Brazil row-crop forecasts diverge as harvest nears end

Grain Brokers Australia Peter McMeekin June 18, 2024

HOT on the heels of Wednesday’s global supply and demand update from USDA, Thursday saw CONAB, Brazil’s National Supply Company, release its June crop update. With an improved outlook for the safrinha corn harvest and a rise in the planted soybean area, CONAB increased projected 2023-24 production for both row crops compared to its May report.

Harvesting safrinha corn in Brazil at Campo Verde, Mato Grosso, Photo: SLE Agro

In last week’s edition of the World Agricultural Supply and Demand Estimates, USDA left Brazilian corn production unchanged at 122 million tonnes (Mt). The main point of difference is in the respective planted area numbers, with USDA down only 4 percent year on year compared to CONAB’s 6.4pc decline. There is also a 3.5pc difference in the harvested yield, with USDA at 5.67t/ha and CONAB at 5.48t/ha.

CONAB predicted total 2023-24 corn output at 114.14Mt, up from 111.64Mt in May, but significantly lower than the 2023 harvest of 131.87Mt. The total planted area of 20.84 million hectares (Mha) is 6.4pc lower than the final 2022-23 area of 22.27Mha, accounting for a significant proportion of the lost output. The average yield in 2022-23 was 5.92t/ha, and based on CONAB’s current production and seeded area numbers, the average 2024 harvest yield is expected to drop to 5.48t/ha.

Safrinha yield lift, area slump

CONAB is now calling the safrinha corn crop 88.116Mt, a 2.3pc increase compared to the May production estimate, but 13.9pc lower than last season’s harvest of 102.164Mt. With around 12pc of the crop harvested at the start of last week, early yield numbers have reportedly surprised to the upside, particularly in regions that experienced more favourable weather conditions post-planting. The area planted to safrinha corn is down significantly from 17.18Mha to 16.15Mha. That puts the projected yield for the 2024 harvest at 5.46t/ha compared to 5.95t/ha in 2023.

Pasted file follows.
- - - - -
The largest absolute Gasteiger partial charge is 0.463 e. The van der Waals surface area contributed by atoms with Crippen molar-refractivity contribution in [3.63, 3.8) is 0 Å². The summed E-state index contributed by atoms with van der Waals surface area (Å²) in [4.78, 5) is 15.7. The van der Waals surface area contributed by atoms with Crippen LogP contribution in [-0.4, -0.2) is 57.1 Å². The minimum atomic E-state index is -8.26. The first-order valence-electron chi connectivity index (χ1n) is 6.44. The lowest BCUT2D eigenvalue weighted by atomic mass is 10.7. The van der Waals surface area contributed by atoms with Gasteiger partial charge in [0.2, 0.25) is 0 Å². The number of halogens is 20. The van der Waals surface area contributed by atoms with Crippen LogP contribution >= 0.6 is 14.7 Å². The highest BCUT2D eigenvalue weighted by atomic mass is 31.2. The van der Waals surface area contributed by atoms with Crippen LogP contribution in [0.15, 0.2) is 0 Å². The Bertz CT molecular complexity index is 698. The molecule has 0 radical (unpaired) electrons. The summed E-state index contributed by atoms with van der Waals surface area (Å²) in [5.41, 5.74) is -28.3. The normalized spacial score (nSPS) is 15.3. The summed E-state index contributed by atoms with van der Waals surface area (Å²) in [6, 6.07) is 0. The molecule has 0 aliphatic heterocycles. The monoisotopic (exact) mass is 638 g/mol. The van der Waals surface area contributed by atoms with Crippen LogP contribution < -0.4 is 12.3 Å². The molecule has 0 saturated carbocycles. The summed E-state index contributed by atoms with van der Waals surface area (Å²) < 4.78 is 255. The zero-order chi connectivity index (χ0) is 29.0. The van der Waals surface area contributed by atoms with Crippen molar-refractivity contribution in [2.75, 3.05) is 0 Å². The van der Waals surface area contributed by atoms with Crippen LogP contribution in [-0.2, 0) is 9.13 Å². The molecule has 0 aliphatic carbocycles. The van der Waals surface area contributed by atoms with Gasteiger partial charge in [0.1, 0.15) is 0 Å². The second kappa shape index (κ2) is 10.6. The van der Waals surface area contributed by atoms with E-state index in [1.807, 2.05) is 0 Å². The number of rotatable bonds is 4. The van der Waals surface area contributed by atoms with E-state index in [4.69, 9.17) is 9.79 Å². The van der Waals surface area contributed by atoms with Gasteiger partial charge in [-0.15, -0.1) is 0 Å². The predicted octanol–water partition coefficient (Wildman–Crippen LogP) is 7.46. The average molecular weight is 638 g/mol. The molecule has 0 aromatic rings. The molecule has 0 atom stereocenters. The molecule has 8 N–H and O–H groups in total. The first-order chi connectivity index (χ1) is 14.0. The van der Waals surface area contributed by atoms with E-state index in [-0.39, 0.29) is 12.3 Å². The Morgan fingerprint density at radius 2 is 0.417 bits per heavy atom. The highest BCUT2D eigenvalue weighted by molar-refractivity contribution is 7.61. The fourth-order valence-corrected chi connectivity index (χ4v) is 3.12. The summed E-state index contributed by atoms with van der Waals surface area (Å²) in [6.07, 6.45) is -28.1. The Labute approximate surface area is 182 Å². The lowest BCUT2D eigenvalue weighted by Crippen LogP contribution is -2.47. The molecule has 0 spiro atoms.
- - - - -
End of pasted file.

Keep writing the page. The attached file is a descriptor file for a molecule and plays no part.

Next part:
CONAB has output from this season’s first corn crop at 23.62Mt off a planted area of 4.03Mha, putting average yield at 5.86t/ha. This compares to 27.37Mt, 4.44Mha and 6.16t/ha respectively last year. Production from the third crop is estimated at a tad over 2.4Mt, up from 2.33Mt the previous season. This is off a seeded area of 660,000ha for an average yield of 3.67t/ha.

Respected row-crop analyst Michael Cordonnier agrees with CONAB, increasing his corn output estimate by 2Mt to 114Mt, with a slightly higher forward bias, in his weekly update, which was released ahead of USDA’s June report.

While the spread decreased, the massive discrepancy between the CONAB and USDA numbers remain unresolved.

Shipments near record pace

While Brazil is expected to remain competitive on the world stage, CONAB’s lower output estimate effectively caps Brazilian corn exports in 2023-24 at around 42Mt. This compares to the latest USDA estimate of 50Mt, leaving an 8Mt hole in global trade. The divergence will be resolved at some point, but that is unlikely to happen for at least a couple of months, when the second crop’s yield trends are more apparent and final harvest figures are available. If it ends up at the low end, then the lost corn-export demand will most likely be funnelled into the US balance sheet over the next 12 months, with lower seeded areas being reported in both Ukraine and Russia.